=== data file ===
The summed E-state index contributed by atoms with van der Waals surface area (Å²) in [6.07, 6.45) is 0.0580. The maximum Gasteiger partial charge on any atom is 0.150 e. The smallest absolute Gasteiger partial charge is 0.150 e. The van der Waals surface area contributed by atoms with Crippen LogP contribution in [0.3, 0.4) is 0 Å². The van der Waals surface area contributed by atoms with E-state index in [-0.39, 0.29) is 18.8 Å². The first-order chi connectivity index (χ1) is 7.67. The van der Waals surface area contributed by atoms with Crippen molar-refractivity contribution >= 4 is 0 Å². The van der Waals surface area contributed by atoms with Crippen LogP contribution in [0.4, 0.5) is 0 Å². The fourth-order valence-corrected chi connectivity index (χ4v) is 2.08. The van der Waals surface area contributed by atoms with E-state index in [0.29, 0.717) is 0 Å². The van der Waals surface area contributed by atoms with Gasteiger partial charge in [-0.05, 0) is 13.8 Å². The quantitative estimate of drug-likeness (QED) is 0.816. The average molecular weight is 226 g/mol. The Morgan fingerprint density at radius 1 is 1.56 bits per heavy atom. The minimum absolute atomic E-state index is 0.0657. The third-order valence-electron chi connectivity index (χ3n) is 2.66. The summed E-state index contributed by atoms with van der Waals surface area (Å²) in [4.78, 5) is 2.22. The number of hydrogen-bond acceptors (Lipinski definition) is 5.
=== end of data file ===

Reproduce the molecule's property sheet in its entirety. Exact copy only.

The summed E-state index contributed by atoms with van der Waals surface area (Å²) in [6.07, 6.45) is 0.0580. The maximum Gasteiger partial charge on any atom is 0.150 e. The smallest absolute Gasteiger partial charge is 0.150 e. The van der Waals surface area contributed by atoms with Crippen LogP contribution in [0.3, 0.4) is 0 Å². The van der Waals surface area contributed by atoms with E-state index in [-0.39, 0.29) is 18.8 Å². The first-order chi connectivity index (χ1) is 7.67. The van der Waals surface area contributed by atoms with Crippen molar-refractivity contribution >= 4 is 0 Å². The van der Waals surface area contributed by atoms with Crippen LogP contribution in [0.4, 0.5) is 0 Å². The fourth-order valence-corrected chi connectivity index (χ4v) is 2.08. The van der Waals surface area contributed by atoms with E-state index in [0.29, 0.717) is 0 Å². The van der Waals surface area contributed by atoms with Gasteiger partial charge in [-0.05, 0) is 13.8 Å². The quantitative estimate of drug-likeness (QED) is 0.816. The average molecular weight is 226 g/mol. The Morgan fingerprint density at radius 1 is 1.56 bits per heavy atom. The minimum absolute atomic E-state index is 0.0657. The third-order valence-electron chi connectivity index (χ3n) is 2.66. The summed E-state index contributed by atoms with van der Waals surface area (Å²) in [4.78, 5) is 2.22. The number of hydrogen-bond acceptors (Lipinski definition) is 5.